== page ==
The Internet Corporation for Assigned Names and Numbers (ICANN) on Tuesday expressed concerns regarding a service launched last Friday by VeriSign Inc. designed to handle internationalized domain names (IDNs).
According to ICANN, "some commentators" are worried that the VeriSign service is using technology that is contrary to Internet Domain Name System (DNS) standards to respond to DNS address requests containing non-ASCII characters, the Marina del Rey, California, group said in an advisory posted on its Web site.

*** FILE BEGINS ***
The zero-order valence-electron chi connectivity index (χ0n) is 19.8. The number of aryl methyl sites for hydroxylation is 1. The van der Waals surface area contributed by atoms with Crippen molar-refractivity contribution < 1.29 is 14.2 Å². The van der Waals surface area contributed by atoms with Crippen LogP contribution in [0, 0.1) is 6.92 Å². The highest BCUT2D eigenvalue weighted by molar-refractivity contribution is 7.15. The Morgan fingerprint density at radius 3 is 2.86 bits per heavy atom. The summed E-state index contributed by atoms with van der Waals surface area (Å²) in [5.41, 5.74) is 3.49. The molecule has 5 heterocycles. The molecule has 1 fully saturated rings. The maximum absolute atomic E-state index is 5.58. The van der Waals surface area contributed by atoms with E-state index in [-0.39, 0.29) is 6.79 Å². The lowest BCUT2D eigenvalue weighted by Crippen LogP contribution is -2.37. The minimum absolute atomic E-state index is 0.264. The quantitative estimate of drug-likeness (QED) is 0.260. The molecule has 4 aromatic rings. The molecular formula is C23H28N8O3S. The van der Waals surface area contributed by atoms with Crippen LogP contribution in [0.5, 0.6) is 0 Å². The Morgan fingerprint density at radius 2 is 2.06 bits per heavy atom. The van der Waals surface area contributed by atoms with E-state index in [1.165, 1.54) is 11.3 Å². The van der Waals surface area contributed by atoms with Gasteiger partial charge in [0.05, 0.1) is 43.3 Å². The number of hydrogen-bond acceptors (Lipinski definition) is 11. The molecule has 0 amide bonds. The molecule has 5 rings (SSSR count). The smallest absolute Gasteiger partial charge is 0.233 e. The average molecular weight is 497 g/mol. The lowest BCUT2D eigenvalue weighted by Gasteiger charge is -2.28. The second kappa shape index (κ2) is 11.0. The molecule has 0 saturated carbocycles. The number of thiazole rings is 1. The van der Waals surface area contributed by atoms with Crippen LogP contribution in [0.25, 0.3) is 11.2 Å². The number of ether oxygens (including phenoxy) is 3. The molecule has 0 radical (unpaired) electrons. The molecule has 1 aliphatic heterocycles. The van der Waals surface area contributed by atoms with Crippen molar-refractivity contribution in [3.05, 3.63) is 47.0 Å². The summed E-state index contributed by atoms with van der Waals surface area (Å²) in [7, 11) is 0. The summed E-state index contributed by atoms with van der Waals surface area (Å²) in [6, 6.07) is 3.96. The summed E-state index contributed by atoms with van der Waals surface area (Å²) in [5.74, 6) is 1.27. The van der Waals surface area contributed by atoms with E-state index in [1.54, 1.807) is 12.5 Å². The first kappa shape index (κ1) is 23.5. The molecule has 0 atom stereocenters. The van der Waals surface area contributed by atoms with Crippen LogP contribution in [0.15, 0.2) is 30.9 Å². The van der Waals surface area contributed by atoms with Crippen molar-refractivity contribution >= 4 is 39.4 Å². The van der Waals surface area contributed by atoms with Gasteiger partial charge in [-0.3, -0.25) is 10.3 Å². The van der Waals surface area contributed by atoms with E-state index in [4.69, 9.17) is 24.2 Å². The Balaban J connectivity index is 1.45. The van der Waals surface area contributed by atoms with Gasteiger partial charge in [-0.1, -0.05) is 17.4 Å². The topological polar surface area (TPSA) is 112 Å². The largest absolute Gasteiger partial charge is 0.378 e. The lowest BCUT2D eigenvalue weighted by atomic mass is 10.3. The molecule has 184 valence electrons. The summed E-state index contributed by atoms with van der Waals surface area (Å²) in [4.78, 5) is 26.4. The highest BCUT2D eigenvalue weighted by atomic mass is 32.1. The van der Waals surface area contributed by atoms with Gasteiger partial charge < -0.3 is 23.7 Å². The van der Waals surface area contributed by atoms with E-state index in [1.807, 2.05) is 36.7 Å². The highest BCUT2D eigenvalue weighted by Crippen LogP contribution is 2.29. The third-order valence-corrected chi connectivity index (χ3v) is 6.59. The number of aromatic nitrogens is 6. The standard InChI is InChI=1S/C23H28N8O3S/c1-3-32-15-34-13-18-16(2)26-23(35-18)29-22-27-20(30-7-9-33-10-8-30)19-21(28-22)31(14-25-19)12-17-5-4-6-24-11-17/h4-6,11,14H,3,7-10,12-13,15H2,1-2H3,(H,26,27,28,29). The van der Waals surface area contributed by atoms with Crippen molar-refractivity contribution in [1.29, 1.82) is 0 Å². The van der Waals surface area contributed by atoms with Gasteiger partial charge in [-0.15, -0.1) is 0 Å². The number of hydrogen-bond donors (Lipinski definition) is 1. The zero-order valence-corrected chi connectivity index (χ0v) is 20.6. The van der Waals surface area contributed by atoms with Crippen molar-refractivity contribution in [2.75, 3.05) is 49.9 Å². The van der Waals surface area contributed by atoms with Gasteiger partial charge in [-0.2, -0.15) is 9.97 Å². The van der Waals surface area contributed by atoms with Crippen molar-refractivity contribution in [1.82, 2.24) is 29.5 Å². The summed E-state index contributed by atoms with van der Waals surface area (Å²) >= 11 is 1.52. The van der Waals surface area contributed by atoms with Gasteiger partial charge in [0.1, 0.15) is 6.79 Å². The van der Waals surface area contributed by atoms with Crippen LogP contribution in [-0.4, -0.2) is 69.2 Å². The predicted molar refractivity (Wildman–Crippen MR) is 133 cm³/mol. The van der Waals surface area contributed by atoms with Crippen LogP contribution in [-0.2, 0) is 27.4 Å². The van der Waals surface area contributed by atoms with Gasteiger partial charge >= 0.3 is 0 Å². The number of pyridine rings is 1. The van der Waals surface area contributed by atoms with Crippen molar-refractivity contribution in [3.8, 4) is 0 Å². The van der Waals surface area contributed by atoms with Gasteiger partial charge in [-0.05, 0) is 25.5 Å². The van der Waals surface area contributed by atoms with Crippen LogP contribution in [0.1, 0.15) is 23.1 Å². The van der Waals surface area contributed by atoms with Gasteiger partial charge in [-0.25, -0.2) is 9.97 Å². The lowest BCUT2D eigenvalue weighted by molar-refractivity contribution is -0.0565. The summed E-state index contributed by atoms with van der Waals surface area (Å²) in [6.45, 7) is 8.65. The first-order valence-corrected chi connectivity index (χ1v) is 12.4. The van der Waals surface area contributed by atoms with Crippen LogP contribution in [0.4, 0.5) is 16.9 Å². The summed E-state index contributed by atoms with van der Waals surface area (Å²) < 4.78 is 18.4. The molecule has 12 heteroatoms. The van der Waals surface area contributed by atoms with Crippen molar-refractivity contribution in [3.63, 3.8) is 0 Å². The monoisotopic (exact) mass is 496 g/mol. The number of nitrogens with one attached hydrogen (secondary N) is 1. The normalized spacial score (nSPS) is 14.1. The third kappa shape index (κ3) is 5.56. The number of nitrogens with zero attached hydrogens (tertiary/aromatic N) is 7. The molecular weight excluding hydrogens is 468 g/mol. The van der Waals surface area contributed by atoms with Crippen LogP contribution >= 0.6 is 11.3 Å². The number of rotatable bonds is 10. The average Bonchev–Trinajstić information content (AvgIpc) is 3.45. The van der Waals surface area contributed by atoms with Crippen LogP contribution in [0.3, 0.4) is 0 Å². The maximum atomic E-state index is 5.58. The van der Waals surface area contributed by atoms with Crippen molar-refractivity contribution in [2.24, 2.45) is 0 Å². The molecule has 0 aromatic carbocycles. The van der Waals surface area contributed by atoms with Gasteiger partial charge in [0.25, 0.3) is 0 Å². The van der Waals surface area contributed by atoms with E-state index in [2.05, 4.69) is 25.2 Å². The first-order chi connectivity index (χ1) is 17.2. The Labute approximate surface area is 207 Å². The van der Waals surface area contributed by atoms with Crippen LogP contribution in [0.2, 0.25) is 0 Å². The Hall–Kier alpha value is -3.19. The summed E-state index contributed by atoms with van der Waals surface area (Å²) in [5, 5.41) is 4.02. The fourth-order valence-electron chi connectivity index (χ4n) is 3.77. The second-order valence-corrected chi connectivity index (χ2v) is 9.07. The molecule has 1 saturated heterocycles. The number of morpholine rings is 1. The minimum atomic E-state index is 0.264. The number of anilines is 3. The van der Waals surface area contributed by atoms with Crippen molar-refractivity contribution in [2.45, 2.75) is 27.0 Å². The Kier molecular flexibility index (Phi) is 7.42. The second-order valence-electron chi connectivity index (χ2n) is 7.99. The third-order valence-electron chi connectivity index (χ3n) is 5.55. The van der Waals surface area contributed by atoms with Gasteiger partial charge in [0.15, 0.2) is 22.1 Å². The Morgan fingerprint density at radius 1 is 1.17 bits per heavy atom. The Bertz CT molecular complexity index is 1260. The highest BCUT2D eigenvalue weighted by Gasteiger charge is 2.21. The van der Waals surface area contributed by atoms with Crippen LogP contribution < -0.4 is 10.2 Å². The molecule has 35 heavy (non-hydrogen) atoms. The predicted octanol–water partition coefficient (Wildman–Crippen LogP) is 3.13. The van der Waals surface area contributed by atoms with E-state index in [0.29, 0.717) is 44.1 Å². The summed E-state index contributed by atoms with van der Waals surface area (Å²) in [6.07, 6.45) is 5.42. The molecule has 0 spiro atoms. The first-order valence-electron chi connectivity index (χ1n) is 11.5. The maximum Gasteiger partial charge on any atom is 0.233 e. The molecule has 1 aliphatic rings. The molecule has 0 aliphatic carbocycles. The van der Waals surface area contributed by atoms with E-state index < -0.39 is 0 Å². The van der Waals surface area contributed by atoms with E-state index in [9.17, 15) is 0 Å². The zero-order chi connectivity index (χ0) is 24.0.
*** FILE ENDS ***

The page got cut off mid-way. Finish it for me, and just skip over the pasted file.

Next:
"In response to these expressions of concern, ICANN has requested the advice of the Internet Architecture Board, which is responsible for providing oversight of the architecture for the protocols and procedures used by the Internet, on the changes announced by VeriSign Global Registry Services (VGRS)," ICANN said.
The DNS was designed to support 38 English-language ASCII characters, but international domain names draw from the non-ASCII 96,000-character Unicode repertoire. Domain names in languages other than English must therefore be encoded in ASCII for transmission across the DNS in order for them to work.